Monday, March 28, 2011

A Place in the Sun

A Place in the Sun
seen online via YouTube

My earliest memories of Elizabeth Taylor was through the supermarket tabloids. Every time I'd go to the supermarket or the drugstore as a kid, I'd inevitably see her face plastered somewhere on the cover of the Star or the National Enquirer - or more legit magazines like People - in the middle of some kind of drama, often involving whoever her husband of the moment was. Of course, being a kid, I never gave it much of a second thought. Eventually I learned that she was a world-famous actress who used to be big once. I saw that she was pals with Michael Jackson and that she was involved in the fight against AIDS. Still, her Hollywood legacy never meant anything to me.

Once I started working in video retail, I watched a few of her old movies and got a greater sense of her as an actress. I remember being absolutely blown away by Who's Afraid of Virginia Woolf? It totally did not seem like an old film at all, and the performances were so super-charged and mesmerizing. I think that might be my favorite film of hers. Considering she learned her trade on the job, as it were, without any formal training, she metamorphosed into a formidable actress over time. Perhaps beginning as a child star helped in that regard.

As for her very public personal life, well, I can't imagine what would make one woman go through so many different husbands. Maybe it was a by-product of living the life of a Hollywood celebrity; the way fame messes with your head. Maybe it was vanity, treating her men as her playthings. Maybe she simply had a hard time holding on to love, as often as it seemed to come to her. I couldn't begin to say for certain and there's no longer any point in speculating.

In A Place in the Sun, we see Taylor on the cusp of womanhood, with a sexual allure and even a hint of a bad-girl streak. The differences between her role and Shelley Winters' role, however, weren't pronounced enough in my opinion. One is rich, the other poor, but other than that they didn't seem that much different. I loved the scene where Taylor, out driving with Montgomery Clift, tries to evade a cop, well aware that she's speeding, and ends up getting caught anyway. It turns out she's done this so many times that the cop knows her personally, and she treats the ticket she gets completely frivolously. I wanted to see more of that. That struck me as the only time in the whole movie where she showed some genuine depth of character, and it went as quickly as it came.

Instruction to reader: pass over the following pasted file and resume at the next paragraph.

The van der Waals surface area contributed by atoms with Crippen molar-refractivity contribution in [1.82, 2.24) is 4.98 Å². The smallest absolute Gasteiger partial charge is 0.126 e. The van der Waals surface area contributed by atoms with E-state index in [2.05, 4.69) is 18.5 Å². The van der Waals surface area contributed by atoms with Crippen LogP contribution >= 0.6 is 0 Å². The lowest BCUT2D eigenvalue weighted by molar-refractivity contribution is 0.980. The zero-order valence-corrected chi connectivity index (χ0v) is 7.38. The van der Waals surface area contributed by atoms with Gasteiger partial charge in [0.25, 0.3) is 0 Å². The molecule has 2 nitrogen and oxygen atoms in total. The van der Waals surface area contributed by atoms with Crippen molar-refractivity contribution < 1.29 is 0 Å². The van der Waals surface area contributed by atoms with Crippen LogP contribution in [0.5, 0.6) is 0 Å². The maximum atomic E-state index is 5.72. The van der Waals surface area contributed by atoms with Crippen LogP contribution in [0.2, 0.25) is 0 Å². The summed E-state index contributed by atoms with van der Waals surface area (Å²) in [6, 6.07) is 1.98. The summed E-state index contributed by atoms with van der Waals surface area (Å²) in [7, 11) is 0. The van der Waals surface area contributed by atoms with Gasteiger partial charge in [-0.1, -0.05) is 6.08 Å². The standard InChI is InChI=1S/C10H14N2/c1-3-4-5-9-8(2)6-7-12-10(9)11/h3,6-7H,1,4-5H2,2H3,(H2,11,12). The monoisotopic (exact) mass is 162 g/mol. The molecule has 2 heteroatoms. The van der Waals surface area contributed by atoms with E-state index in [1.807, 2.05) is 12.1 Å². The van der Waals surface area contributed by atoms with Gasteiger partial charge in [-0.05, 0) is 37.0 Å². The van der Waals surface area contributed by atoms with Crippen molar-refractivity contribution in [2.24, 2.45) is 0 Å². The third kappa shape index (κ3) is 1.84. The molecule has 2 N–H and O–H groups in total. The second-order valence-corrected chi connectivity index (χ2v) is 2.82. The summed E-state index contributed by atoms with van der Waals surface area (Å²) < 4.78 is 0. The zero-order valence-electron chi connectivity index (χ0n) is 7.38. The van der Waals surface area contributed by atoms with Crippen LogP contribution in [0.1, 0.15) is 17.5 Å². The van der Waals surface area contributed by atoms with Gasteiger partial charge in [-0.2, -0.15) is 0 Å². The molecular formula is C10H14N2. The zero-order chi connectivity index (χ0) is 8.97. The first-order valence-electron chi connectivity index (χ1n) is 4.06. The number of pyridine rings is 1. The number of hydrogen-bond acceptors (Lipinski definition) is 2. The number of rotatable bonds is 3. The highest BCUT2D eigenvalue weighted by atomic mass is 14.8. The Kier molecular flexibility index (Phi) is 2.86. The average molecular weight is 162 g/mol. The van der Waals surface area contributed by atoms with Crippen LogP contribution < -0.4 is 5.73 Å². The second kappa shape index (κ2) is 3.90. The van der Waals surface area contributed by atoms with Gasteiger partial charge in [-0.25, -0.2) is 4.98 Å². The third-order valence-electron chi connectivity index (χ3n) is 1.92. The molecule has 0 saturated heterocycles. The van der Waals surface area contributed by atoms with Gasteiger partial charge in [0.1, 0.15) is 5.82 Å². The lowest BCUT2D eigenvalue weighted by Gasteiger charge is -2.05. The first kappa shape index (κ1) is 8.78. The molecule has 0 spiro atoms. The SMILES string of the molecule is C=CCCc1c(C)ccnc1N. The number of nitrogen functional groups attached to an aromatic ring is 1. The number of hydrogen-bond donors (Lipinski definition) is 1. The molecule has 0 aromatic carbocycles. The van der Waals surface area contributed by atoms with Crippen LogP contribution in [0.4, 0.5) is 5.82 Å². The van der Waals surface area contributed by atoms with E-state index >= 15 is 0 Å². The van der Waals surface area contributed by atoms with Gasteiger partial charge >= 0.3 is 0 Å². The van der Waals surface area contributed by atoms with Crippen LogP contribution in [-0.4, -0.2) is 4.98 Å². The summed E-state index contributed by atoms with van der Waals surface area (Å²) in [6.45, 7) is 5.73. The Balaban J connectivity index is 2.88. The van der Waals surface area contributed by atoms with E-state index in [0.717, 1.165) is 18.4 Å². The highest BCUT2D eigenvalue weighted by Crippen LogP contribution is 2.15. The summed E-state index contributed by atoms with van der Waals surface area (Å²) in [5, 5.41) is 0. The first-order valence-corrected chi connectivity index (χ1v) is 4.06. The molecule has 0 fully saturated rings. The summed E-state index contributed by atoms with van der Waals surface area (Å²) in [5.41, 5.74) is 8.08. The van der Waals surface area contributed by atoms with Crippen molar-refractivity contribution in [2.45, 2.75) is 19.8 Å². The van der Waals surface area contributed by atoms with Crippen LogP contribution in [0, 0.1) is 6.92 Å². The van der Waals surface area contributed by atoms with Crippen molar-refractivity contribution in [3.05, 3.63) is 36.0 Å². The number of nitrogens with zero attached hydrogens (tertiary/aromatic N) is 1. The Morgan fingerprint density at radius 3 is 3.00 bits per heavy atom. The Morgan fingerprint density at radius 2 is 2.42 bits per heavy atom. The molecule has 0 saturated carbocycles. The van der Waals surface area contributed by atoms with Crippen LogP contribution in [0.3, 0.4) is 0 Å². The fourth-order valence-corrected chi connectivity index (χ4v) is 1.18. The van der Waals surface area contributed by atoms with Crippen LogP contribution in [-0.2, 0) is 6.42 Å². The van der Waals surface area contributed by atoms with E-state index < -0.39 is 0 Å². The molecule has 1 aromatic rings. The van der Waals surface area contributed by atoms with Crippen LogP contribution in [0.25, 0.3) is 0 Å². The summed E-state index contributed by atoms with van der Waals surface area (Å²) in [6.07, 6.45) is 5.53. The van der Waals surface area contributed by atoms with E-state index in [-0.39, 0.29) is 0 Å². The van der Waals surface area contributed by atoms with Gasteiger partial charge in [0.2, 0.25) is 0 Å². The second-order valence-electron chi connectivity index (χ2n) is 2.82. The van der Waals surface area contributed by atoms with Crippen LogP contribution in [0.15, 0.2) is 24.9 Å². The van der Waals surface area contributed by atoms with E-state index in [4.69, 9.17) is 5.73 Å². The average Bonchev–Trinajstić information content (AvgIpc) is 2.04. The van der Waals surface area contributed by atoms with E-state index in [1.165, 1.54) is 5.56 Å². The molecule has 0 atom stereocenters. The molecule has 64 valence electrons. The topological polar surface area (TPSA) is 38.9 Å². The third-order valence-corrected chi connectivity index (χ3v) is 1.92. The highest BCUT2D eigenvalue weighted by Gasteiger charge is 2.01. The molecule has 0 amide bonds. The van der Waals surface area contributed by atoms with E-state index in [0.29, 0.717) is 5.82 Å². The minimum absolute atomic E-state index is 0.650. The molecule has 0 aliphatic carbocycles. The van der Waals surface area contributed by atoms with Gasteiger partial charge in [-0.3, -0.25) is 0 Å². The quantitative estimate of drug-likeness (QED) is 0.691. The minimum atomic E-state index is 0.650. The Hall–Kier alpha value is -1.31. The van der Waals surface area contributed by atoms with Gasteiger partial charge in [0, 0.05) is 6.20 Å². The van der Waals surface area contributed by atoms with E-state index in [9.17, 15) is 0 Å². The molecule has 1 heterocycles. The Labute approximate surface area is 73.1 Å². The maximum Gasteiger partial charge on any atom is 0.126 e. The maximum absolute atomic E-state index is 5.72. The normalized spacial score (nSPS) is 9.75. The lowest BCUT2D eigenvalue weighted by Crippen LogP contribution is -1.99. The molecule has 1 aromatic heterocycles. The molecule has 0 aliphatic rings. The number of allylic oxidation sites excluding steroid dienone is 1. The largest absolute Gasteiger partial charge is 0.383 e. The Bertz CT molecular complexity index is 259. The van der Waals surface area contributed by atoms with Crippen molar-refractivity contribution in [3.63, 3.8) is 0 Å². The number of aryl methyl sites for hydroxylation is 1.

I didn't buy Clift's romance with Winters. He seemed a bit too hot and heavy over a plain-jane like her - not that she was a bad person, but their relationship seemed rushed. I would've preferred Clift to regard Taylor as more of a temptation that he struggles to resist. The way it was presented, it was as if he just went from Winters to Taylor without any kind of second thoughts. And if he was supposed to be a cad, like his character in The Heiress, that didn't come across strongly enough either. I get the impression that Place wanted to be a film noir, but wasn't willing to push the characters far enough in that direction, which is especially galling given that it's based on a book called An American Tragedy.

Still, Place shows off Taylor as a young woman coming into her own quite nicely, and offers a hint of the seductive siren she would eventually become.

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